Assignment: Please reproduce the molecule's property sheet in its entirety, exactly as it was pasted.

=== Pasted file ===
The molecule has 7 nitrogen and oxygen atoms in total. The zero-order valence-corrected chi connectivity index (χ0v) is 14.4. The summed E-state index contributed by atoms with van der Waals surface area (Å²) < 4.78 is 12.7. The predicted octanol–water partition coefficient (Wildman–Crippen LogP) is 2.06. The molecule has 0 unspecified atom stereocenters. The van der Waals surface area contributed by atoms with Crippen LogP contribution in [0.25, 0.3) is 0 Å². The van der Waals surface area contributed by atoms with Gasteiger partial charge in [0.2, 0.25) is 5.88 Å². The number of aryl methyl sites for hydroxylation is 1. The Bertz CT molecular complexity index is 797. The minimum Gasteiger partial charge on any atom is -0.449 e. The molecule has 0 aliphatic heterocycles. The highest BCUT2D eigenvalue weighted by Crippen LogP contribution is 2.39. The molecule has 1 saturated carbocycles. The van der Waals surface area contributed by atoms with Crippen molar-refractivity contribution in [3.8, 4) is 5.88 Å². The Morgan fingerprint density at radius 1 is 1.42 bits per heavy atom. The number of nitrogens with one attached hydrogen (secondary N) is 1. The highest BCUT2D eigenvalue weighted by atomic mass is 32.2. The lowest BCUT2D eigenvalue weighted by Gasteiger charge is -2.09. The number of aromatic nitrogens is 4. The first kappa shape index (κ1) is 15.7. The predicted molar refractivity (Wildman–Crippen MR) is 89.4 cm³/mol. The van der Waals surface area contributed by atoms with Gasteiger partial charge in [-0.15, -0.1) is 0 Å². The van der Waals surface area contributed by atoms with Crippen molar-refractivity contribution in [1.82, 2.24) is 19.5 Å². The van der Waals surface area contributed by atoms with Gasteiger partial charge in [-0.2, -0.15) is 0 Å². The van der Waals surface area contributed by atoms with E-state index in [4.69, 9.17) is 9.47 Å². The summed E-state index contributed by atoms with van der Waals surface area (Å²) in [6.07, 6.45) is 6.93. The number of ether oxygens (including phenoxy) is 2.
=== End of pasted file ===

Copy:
The molecule has 7 nitrogen and oxygen atoms in total. The zero-order valence-corrected chi connectivity index (χ0v) is 14.4. The summed E-state index contributed by atoms with van der Waals surface area (Å²) < 4.78 is 12.7. The predicted octanol–water partition coefficient (Wildman–Crippen LogP) is 2.06. The molecule has 0 unspecified atom stereocenters. The van der Waals surface area contributed by atoms with Crippen LogP contribution in [0.25, 0.3) is 0 Å². The van der Waals surface area contributed by atoms with Gasteiger partial charge in [0.2, 0.25) is 5.88 Å². The number of aryl methyl sites for hydroxylation is 1. The Bertz CT molecular complexity index is 797. The minimum Gasteiger partial charge on any atom is -0.449 e. The molecule has 0 aliphatic heterocycles. The highest BCUT2D eigenvalue weighted by Crippen LogP contribution is 2.39. The molecule has 1 saturated carbocycles. The van der Waals surface area contributed by atoms with Crippen molar-refractivity contribution in [3.8, 4) is 5.88 Å². The Morgan fingerprint density at radius 1 is 1.42 bits per heavy atom. The number of nitrogens with one attached hydrogen (secondary N) is 1. The highest BCUT2D eigenvalue weighted by atomic mass is 32.2. The lowest BCUT2D eigenvalue weighted by Gasteiger charge is -2.09. The number of aromatic nitrogens is 4. The first kappa shape index (κ1) is 15.7. The predicted molar refractivity (Wildman–Crippen MR) is 89.4 cm³/mol. The van der Waals surface area contributed by atoms with Gasteiger partial charge in [-0.15, -0.1) is 0 Å². The van der Waals surface area contributed by atoms with Crippen molar-refractivity contribution in [1.82, 2.24) is 19.5 Å². The van der Waals surface area contributed by atoms with Gasteiger partial charge in [-0.2, -0.15) is 0 Å². The van der Waals surface area contributed by atoms with E-state index in [4.69, 9.17) is 9.47 Å². The summed E-state index contributed by atoms with van der Waals surface area (Å²) in [6.07, 6.45) is 6.93. The number of ether oxygens (including phenoxy) is 2.